Road Test: 2020 Jeep Grand Cherokee Summit

Road Test: 2020 Jeep Grand Cherokee Summit

Story Jordan Allan, photos courtesy of FCA Canada


Price: $39,179 (MSRP)

Price as tested: $58,007

Engine: 3.6L DOHC 24-valve Pentastar V6

Trans: 8-speed auto

Power: 295 hp@ 6,400 rpm

Torque: 260 lb-ft @ 4,000 rpm

Curb Weight: 5,000 lbs./ 2,268 kg

Fuel Consumption: (L/100km – City/Hwy) 9.6/12.7


New for 2020: Not a whole lot changes for the Grand Cherokee in 2020 save for some new options and standard equipment available on different models.

Segment Competitors: Ford Explorer, Dodge Durango, Ford Edge, Toyota Highlander, Chevrolet Traverse, GMC Acadia, Toyota Highlander, Nissan Pathfinder, Hyundai Santa Fe, Kia Sorento, Honda Passport, Mazda CX-9, Volkswagen Atlas

The Skinny: One of Jeep’s biggest selling points is the versatility and capability each and every one of their vehicles have, and the 2020 version of the Grand Cherokee is no exception. Still sticking to the same generation that was introduced back in 2011, the Grand Cherokee enters 2020 perhaps a little long in the tooth, but if you’ve driven one you can clearly see Jeep is sticking with the ‘If it ain’t broke, don’t fix it’ mantra as it continues to perform as good or better than its competitors.

The Grand Cherokee’s looks have aged extremely well and it remains one of the best looking mid-size SUVs out there despite constant upgrades to its competition. Sure some will say that the interior could use some upgrades, but it still has all the most recent amenities you’d expect and offers a functional design that is easy to figure out.

The Grand Cherokee is offered in a wide variety of trims so it has the ability to appeal to just about everyone evidenced perfectly by the contrast between the Trailhawk off-road oriented model and the fire-breathing 707 horsepower Trackhawk model. Somewhere in between that fell my Summit tester model, which is perhaps the most luxurious and upscale offering in the Grand Cherokee lineup.

The Grand Cherokee drives as good as ever and even offers different engine options within the different trims which allows customers to find the one that suits them the best. The diesel option is no longer available, but there are two available HEMI V8 engines, the aforementioned 707 horsepower 6.2L Supercharged V8 and the base 3.6L Pentastar V6 option found in my test model. Though it obviously lacks that V8 power, the V6 provides nearly 300 horsepower which is more than enough and will even save you some money at the gas pump.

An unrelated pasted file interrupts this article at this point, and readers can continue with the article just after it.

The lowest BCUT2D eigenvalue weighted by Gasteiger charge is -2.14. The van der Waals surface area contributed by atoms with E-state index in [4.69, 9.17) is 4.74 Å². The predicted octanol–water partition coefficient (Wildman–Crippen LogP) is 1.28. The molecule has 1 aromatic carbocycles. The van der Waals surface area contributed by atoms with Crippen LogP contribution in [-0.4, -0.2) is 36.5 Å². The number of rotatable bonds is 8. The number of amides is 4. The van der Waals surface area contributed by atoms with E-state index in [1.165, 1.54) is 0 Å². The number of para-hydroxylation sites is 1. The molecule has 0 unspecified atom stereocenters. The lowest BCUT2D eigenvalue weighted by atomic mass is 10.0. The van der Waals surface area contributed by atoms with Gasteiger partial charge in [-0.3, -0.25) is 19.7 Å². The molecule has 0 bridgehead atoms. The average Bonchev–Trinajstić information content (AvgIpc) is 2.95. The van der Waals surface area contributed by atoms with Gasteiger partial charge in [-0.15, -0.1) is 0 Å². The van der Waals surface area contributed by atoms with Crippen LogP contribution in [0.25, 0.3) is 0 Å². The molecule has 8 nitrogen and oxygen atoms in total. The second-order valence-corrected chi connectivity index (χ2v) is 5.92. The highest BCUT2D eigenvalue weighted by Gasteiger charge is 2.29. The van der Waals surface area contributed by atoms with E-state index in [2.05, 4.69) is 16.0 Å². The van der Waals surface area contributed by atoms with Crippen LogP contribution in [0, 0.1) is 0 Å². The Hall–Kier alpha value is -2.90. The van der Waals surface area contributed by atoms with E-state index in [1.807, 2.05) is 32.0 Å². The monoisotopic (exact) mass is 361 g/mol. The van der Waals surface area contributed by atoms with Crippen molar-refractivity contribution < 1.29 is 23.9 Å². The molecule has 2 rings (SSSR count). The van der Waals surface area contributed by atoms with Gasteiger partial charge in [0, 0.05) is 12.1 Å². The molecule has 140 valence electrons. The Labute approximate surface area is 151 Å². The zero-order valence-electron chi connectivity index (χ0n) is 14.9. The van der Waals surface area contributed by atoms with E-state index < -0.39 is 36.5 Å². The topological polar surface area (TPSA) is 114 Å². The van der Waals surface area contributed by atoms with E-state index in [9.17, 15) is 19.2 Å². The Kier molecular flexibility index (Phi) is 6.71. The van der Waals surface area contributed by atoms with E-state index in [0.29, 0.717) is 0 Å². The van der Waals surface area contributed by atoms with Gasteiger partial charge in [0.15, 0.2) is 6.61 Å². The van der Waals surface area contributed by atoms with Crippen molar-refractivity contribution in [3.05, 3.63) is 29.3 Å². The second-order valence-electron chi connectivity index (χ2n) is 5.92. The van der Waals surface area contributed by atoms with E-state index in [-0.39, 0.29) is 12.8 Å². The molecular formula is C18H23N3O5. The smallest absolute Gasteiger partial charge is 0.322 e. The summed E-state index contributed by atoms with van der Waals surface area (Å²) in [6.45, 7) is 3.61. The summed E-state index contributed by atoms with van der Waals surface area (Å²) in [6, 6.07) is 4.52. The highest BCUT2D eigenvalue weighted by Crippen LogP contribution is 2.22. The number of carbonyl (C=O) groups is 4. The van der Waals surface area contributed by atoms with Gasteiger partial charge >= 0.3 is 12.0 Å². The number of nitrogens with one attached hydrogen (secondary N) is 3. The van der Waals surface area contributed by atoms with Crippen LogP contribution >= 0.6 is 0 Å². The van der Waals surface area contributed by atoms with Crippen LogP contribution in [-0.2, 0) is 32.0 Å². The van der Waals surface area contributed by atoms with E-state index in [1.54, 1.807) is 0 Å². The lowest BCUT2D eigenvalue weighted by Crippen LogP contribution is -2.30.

Visibility from the captain’s chair is great and the Grand Cherokee is truly one of those vehicles that feel bigger than they actually are. The back seat has ample room for both children and adults while the large cargo area should be more than enough for a family camping trip or to provide shuttle service to beer league hockey with room for all the gear.

Pros: I know it’s been relatively the same since 2011, but there is just something about the exterior design of the Grand Cherokee that has always done it for me. When it comes time to introduce a new model, the FCA designs have a high standard to live up to.

Cons: If I have to ride something here, I guess it would be that some may find the ride a bit harsh when compared to some of its competitors, however this didn’t bother me one bit.

The Verdict: The Grand Cherokee can truly consider itself one of the first popular SUVs and has done more than enough to keep itself relevant ever since its introduction back in 1993. Today it is one of the most versatile SUVs out there with a trim level that would suit just about everyone’s needs and preferences. Though it can get a bit pricey when you start selecting multiple options (which vehicle can’t) it remains a good value and would be at  or near the top of my list of SUVs to buy.